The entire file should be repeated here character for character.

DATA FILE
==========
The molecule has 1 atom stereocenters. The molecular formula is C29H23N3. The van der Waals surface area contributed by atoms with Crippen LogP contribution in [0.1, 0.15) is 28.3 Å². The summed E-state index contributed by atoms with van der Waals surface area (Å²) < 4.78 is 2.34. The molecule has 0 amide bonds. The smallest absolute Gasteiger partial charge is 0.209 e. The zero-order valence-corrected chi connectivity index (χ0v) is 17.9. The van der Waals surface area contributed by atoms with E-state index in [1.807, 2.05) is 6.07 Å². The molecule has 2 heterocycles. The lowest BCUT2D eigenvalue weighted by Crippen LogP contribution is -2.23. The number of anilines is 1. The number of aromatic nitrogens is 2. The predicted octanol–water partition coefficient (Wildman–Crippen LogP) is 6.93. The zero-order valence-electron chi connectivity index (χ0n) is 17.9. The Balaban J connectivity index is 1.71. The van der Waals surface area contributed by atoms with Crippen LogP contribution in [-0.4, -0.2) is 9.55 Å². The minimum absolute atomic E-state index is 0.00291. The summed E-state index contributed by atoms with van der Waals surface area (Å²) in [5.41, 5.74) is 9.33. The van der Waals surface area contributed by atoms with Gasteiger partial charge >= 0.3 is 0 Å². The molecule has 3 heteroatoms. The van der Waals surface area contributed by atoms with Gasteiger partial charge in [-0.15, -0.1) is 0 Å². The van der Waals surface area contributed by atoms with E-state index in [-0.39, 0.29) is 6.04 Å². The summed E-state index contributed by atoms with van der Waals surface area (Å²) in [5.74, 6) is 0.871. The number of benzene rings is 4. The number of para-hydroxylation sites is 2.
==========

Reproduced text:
The molecule has 1 atom stereocenters. The molecular formula is C29H23N3. The van der Waals surface area contributed by atoms with Crippen LogP contribution in [0.1, 0.15) is 28.3 Å². The summed E-state index contributed by atoms with van der Waals surface area (Å²) < 4.78 is 2.34. The molecule has 0 amide bonds. The smallest absolute Gasteiger partial charge is 0.209 e. The zero-order valence-corrected chi connectivity index (χ0v) is 17.9. The van der Waals surface area contributed by atoms with E-state index in [1.807, 2.05) is 6.07 Å². The molecule has 2 heterocycles. The lowest BCUT2D eigenvalue weighted by Crippen LogP contribution is -2.23. The number of anilines is 1. The number of aromatic nitrogens is 2. The predicted octanol–water partition coefficient (Wildman–Crippen LogP) is 6.93. The zero-order valence-electron chi connectivity index (χ0n) is 17.9. The Balaban J connectivity index is 1.71. The van der Waals surface area contributed by atoms with Crippen LogP contribution in [-0.4, -0.2) is 9.55 Å². The minimum absolute atomic E-state index is 0.00291. The summed E-state index contributed by atoms with van der Waals surface area (Å²) in [5.41, 5.74) is 9.33. The van der Waals surface area contributed by atoms with Gasteiger partial charge >= 0.3 is 0 Å². The molecule has 3 heteroatoms. The van der Waals surface area contributed by atoms with Gasteiger partial charge in [-0.15, -0.1) is 0 Å². The van der Waals surface area contributed by atoms with E-state index in [-0.39, 0.29) is 6.04 Å². The summed E-state index contributed by atoms with van der Waals surface area (Å²) in [5.74, 6) is 0.871. The number of benzene rings is 4. The number of para-hydroxylation sites is 2.